Warning: spoilers ahead!
In Morgan, the female-dominated sci-fi horror flick hit theaters on Sept. 2, Kate Mara's character eventually sustains wounds that would render any average human being incapacitated at best. Despite a gaping, bloody hole caving in her abdomen, she's eventually, miraculously able to overcome the film's startlingly real-looking artificial human (Anya Taylor-Joy) without bleeding out, and lives to see another day. This annoying trope isn't anything new — there comes a certain point in every horror or action movie where the hero receives a stab wound to the gut or a few bullets here and there, but manages to brush them off as if nothing had happened. Though brilliantly cast, Morgan certainly doesn't break any new ground with its "scientists create monster, monster goes rogue" storyline in the way that last year's Ex Machina did. What it does do, however, is give an otherwise run-of-the-mill cliché a clever spin.
Mara plays Lee Weathers, a risk-assessment specialist from a company that funds research projects devoted to creating artificial human beings. They dispatch her to the remote location where one of the company's most promising projects, a human hybrid called Morgan, has violently lashed out at one of the scientists. Lee quickly realizes that Morgan — with her enhanced intelligence and strength — is too unpredictable and must be terminated. Morgan doesn't take kindly to this, and stages a breakout that involves kidnapping her favorite handler and violently murdering the rest of them. It becomes clear that Lee, with her extensive martial arts abilities, is the only one who can physically take Morgan on (for whatever reason, since Mara is a tiny wisp of a human). She suffers punch after punch and what should have been a crippling fall without slowing down whatsoever (and does it all in heels, à la Bryce Dallas Howard in Jurassic World).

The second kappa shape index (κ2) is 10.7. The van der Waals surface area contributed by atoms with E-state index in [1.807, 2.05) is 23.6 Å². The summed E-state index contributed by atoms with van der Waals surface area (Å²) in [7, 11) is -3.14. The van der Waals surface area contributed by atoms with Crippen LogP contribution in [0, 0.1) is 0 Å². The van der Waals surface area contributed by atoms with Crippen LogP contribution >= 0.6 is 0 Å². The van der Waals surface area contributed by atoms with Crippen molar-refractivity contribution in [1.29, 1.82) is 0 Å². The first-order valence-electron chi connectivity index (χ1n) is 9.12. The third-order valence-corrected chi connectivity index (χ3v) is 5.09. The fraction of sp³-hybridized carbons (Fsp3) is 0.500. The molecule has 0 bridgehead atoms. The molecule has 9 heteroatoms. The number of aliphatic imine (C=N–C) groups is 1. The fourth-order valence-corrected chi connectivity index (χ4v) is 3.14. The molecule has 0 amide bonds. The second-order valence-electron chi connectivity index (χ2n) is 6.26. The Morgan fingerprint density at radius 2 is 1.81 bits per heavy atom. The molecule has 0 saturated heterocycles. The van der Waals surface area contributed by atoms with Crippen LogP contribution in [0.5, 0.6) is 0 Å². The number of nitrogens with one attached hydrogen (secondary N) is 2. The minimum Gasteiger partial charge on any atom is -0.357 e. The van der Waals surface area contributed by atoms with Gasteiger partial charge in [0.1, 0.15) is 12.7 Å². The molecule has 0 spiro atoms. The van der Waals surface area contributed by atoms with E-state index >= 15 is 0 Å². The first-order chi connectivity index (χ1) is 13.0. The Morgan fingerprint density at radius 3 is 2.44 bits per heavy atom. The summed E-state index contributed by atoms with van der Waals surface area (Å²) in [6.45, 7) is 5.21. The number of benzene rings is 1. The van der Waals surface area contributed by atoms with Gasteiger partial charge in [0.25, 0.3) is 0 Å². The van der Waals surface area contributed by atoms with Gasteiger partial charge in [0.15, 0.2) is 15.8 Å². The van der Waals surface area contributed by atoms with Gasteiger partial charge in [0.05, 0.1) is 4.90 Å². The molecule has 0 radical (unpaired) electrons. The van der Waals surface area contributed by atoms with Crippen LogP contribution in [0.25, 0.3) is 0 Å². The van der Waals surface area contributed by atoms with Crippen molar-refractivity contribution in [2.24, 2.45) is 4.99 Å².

Morgan and Lee have a final showdown in the woods, which involves both of their bodies being bashed into rocks and each others' fists. Finally, Morgan finishes it by impaling Lee on a branch sticking out of a fallen tree. The wound is severe, and Lee is clearly down for the count. Morgan leaves her to bleed out, only for Lee to miraculously revive, catch up to Morgan, and drown her in a nearby lake. Lee proceeds to shoot the rest of the surviving handlers, getting rid of any witnesses to what happened. Flash forward a little bit, and some executives at the company that is responsible for funding Morgan's creation are sitting in a conference room while calmly discussing what happened. It's then revealed that Lee is actually an earlier prototype of the human hybrid that Morgan was. She's been an artificial human all along, and is "perfect."
The big twist in Morgan isn't a huge shock — as soon as Lee is able to effortlessly scale a plain cement wall, and then survives the fall from a second-floor balcony with ease about three quarters of the way through the film, it's clear something is up. Still, it's a creative way to lend credence to the apparent indestructible physicality of her character instead of simply shrugging it off. Add in the movie's beautifully shot sequences and exceptional performances from Mara, Taylor-Joy, and Paul Giamatti (as an ill-tempered, ill-fated psychologist sent to evaluate Morgan), and it easily earns the title of one of the better horror movies of 2016.